Replacing or cleaning air conditioner filters is a critical maintenance task.
An air conditioner’s filters, coils, and fins require regular maintenance for the unit to function effectively and efficiently throughout its years of service. Neglecting necessary maintenance ensures a steady decline in air conditioning performance while energy use steadily increases. Check out our Energy Saver 101 Infographic: Home Cooling for more ways to help improve your comfort and the efficiency of your air conditioner.
AIR CONDITIONER FILTERS
The most important maintenance task that will ensure the efficiency of your air conditioner is to routinely replace or clean its filters. Clogged, dirty filters block normal airflow and reduce a system’s efficiency significantly. With normal airflow obstructed, air that bypasses the filter may carry dirt directly into the evaporator coil and impair the coil’s heat-absorbing capacity. Replacing a dirty, clogged filter with a clean one can lower your air conditioner’s energy consumption by 5% to 15%.
For central air conditioners, filters are generally located somewhere along the return duct’s length. Common filter locations are in walls, ceilings, furnaces, or in the air conditioner itself. Room air conditioners have a filter mounted in the grill that faces into the room.
Some types of filters are reusable; others must be replaced. They are available in a variety of types and efficiencies. Clean or replace your air conditioning system’s filter or filters every month or two during the cooling season. Filters may need more frequent attention if the air conditioner is in constant use, is subjected to dusty conditions, or you have fur-bearing pets in the house.
AIR CONDITIONER COILS
The air conditioner’s evaporator coil and condenser coil collect dirt over their months and years of service. A clean filter prevents the evaporator coil from soiling quickly. In time, however, the evaporator coil will still collect dirt. This dirt reduces airflow and insulates the coil, reducing its ability to absorb heat. To avoid this problem, check your evaporator coil every year and clean it as necessary.
Outdoor condenser coils can also become very dirty if the outdoor environment is dusty or if there is foliage nearby. You can easily see the condenser coil and notice if dirt is collecting on its fins.
You should minimize dirt and debris near the condenser unit. Your dryer vents, falling leaves, and lawn mower are all potential sources of dirt and debris. Cleaning the area around the coil, removing any debris, and trimming foliage back at least 2 feet (0.6 meters) allow for adequate airflow around the condenser.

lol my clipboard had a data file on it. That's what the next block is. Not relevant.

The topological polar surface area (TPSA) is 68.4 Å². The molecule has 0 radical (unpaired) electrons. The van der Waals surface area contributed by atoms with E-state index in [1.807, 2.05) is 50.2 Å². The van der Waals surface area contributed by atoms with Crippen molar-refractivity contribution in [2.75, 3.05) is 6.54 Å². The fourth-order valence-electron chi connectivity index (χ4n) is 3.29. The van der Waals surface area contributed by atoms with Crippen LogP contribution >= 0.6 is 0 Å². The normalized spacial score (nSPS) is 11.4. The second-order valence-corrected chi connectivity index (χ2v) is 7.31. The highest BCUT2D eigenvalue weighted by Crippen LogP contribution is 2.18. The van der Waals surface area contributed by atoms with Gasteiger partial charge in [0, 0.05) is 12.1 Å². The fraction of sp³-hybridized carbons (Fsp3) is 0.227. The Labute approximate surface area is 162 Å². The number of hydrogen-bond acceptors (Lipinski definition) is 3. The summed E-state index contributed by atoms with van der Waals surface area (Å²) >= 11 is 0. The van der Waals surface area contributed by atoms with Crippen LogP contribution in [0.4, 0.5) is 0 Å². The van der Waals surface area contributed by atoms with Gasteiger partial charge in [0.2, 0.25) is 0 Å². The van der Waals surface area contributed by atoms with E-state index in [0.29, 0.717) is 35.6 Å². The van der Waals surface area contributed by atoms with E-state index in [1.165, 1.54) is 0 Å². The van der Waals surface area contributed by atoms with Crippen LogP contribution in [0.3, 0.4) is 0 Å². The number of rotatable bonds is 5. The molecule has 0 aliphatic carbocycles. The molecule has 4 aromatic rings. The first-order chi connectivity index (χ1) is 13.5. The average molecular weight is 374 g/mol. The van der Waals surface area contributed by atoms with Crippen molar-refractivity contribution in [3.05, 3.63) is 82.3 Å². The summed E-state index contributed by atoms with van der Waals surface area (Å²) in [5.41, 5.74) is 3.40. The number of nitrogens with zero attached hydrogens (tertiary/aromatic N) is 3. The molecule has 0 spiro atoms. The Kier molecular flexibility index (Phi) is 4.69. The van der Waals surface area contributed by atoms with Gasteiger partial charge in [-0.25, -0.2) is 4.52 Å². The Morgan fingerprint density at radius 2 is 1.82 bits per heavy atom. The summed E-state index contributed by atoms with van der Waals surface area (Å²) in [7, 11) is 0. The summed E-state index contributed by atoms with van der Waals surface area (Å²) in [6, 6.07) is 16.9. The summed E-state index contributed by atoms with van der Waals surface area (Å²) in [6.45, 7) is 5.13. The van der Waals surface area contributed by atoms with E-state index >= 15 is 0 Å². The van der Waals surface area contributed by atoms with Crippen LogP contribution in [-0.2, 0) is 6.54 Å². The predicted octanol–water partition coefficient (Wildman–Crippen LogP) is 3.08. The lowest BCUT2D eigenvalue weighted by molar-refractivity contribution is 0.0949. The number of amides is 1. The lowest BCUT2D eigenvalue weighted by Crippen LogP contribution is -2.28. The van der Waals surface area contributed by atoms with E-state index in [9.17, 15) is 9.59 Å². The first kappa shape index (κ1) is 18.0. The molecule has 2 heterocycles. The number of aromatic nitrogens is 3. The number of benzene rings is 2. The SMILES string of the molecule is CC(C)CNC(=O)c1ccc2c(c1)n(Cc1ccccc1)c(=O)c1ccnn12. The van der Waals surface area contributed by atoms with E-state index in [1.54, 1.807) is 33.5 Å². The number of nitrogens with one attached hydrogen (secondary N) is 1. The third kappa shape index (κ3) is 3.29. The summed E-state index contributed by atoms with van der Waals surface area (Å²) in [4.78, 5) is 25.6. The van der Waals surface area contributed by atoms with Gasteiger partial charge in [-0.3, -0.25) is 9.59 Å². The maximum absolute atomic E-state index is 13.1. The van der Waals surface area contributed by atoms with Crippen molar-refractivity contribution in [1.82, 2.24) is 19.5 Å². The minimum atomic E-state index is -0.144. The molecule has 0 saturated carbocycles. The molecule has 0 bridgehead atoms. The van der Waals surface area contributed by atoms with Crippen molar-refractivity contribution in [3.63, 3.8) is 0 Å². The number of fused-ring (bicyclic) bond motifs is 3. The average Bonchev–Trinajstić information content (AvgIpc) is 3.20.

The aluminum fins on evaporator and condenser coils are easily bent and can block airflow through the coil. Air conditioning wholesalers sell a tool called a “fin comb” that will comb these fins back into nearly original condition.
Occasionally pass a stiff wire through the unit’s drain channels. Clogged drain channels prevent a unit from reducing humidity, and the resulting excess moisture may discolor walls or carpet.
WINDOW SEALS FOR ROOM AIR CONDITIONERS
At the start of each cooling season, inspect the seal between the air conditioner and the window frame to ensure it makes contact with the unit’s metal case. Moisture can damage this seal, allowing cool air to escape from your house.
PREPARING FOR WINTER
In the winter, either cover your room air conditioner or remove and store it. Covering the outdoor unit of a central air conditioner will protect the unit from winter weather and debris.
HIRING A PROFESSIONAL
When your air conditioner needs more than regular maintenance, hire a professional service technician. A well-trained technician will find and fix problems in your air conditioning system.
The technician should:
– Check for correct amount of refrigerant
– Test for refrigerant leaks using a leak detector
– Capture any refrigerant that must be evacuated from the system, instead of illegally releasing it to the atmosphere
– Check for and seal duct leakage in central systems
– Measure airflow through the evaporator coil
– Verify the correct electric control sequence and make sure that the heating system and cooling system cannot operate simultaneously
– Inspect electric terminals, clean and tighten connections, and apply a non-conductive coating if necessary
– Oil motors and check belts for tightness and wear
– Check the accuracy of the thermostat.
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